Mission accomplished: 2 years after his death, Chicago man achieves dream of space travel

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“Star Trek” fan Samuel W. “Sam” Davis dreamed of one day beaming up into space.

Now, two years after his death, Davis, a Federal Aviation Administration safety technician who grew up a science fiction-loving kid in Cabrini-Green, achieved his goal June 25.

At least, a little bit of him did. About one gram of the Wicker Park resident’s ashes were launched into the heavens by Celestis Memorial Spaceflights, a Houston company that sends cremains into space.

His cremains and those of six others from Illinois — three of them from Chicago — are expected to orbit the earth for seven to 25 years. Then, the satellite they’re on — which can be tracked via satellite — is expected to fall back into the atmosphere, burning up on re-entry.

“He would have been like a kid in a candy store,” says Davis’ daughter Yolanda Davis-Ingram, who traveled to the Kennedy Space Center in Florida for the launch last month. “He would have been so excited.”


Sam Davis and his daughter Yolanda Davis-Ingram.
Family photo

Celestis has launched 16 “flights” since 1997, naming each one. In addition to the remains of Davis — who died of colon cancer in 2017 at 71 — the company says its “Heritage Flight” carries the ashes or DNA of more than 150 people.

It’s sent up more than 1,300 of what it calls participants — mostly in the form of cremains, along with some DNA samples. Among them: “Star Trek” creator Gene Roddenberry, the TV series’ James “Mr. Scott” Doohan, science-fiction giant Arthur C. Clarke, original-seven astronaut Gordon Cooper, Skylab astronaut William R. Pogue, LSD guru Timothy Leary and Eugene Shoemaker, co-discoverer of the Levy-Shoemaker 9 comet.

Celestis was the first company to fly cremated remains into space, with the 1997 launch that included Roddenberry. It’s also the only aerospace company to complete more than one such launch, according to co-founder Charles M. Chafer.

He says other Celestis customers have included pilots, skydivers, NASA employees, military veterans, scientists and extreme-sports buffs.

Its prices start at $2,495 — that’s for a mission that quickly returns to earth, usually seven to 10 minutes after takeoff. The most expensive, which start at $12,500, are slated to go to the moon’s surface or into deep space.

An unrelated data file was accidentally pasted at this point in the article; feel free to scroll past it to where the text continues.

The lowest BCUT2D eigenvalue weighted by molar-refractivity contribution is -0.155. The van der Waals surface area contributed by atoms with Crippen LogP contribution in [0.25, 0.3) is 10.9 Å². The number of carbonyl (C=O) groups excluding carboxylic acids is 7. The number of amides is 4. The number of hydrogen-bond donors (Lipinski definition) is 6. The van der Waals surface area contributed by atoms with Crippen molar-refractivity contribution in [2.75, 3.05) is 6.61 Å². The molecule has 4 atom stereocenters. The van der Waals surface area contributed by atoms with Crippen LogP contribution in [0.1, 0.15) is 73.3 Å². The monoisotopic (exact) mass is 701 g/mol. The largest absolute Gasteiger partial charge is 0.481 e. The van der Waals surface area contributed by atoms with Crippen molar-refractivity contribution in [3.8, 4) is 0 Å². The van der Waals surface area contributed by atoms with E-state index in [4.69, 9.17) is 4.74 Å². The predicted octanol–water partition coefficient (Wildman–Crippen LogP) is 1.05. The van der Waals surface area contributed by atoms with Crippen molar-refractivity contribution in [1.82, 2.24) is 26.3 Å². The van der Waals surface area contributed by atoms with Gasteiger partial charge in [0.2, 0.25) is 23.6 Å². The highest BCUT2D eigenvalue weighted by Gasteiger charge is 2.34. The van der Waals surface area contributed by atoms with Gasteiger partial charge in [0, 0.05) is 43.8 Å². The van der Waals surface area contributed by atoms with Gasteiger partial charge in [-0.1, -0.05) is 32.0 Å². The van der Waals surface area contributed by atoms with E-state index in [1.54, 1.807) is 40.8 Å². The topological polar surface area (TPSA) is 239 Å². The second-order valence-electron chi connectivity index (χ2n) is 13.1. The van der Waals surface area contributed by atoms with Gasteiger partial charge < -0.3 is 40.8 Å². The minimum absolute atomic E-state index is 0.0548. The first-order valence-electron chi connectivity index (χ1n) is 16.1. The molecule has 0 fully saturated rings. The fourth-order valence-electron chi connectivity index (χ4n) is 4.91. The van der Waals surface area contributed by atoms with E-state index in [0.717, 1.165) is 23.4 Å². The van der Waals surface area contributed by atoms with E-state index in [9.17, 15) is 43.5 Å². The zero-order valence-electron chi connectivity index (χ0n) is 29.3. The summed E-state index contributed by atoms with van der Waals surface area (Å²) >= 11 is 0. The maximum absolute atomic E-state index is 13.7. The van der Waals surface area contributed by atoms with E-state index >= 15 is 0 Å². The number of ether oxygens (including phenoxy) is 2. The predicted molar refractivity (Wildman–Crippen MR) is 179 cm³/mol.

“We’ve always wanted to keep our pricing at or below the cost of a funeral,” Chafer says.

It’s possible to fly a complete set of cremains into space. But the company suggests sending only a symbolic amount and keeping the rest for sentiment — and as a backup. “Rockets occasionally fail, and we offer a free re-flight,” Chafer says, noting that two flights didn’t make it into orbit.

The ashes go in individual aluminum capsules of one gram, two grams or seven grams, then are glued together, placed in a container inside a satellite and attached to a rocket or other launch vehicle.

The satellites are a “secondary payload on commercial and scientific spacecraft,” some “about the size of a college-dorm refrigerator,” according to Chafer.

The future Voyager mission is to be the third flight for Roddenberry remains, Chafer says, counting the first launch and having some of his ashes taken aboard a space shuttle flight. The “Star Trek” creator’s cremains are set to go up with those of his wife, actress Majel Roddenberry, who appeared on the original TV series and some of its spinoffs and movies.

Shoemaker is the only man Celestis helped put on the moon. “NASA asked us to honor him,” Chafer says.

The company helped prepare a tiny portion of Shoemaker’s ashes for launch on NASA’s Lunar Prospector mission, which mapped the moon before “impacting” on its surface in 1999.

Depending on weather and other factors, Celestis launches take place from Florida’s Kennedy Space Center, Vandenberg Air Force Base in California, the Marshall Islands, Spain and New Mexico.

Ahead of the launches, Celestis hosts get-togethers for families and friends of the deceased, with add-ons for which they pay extra, like Kennedy Space Center tours.


Yolanda Davis-Ingram (from left) with astronaut Winston Scott and her daughter Amari Green and stepdaughter Asia Green before the June 25 launch of the ashes of Davis-Ingram’s father Sam Davis, a Wicker Park resident and FAA safety technician who dre

Yolanda Davis-Ingram (from left) with astronaut Winston Scott and her daughter Amari Green and stepdaughter Asia Green before the June 25 launch of the ashes of Davis-Ingram’s father Sam Davis, a Wicker Park resident and FAA safety technician who dreamed of going up into space one day.
Provided photo

Davis-Ingram says she found that “all our loved ones were like-minded people” — fans of space travel, sci-fi and a dream of a utopian future.

Her father was a fan of the “Star Trek” spinoff “Deep Space Nine” and wanted to follow Roddenberry into space. Davis-Ingram says her dad “was a very big fan of his. He even had me write a paper on him when I was in high school.”

Mr. Davis was cremated by the Cremation Society of Illinois, according to funeral director Brooke Benjamin, who watched a replay of the middle-of-the-night launch.

“It was so beautiful, so moving,” Benjamin says.

Davis-Ingram says: “When the rocket took off, the sky lit up like it was morning. It was very loud, a bit exciting. Everybody was just screaming.”

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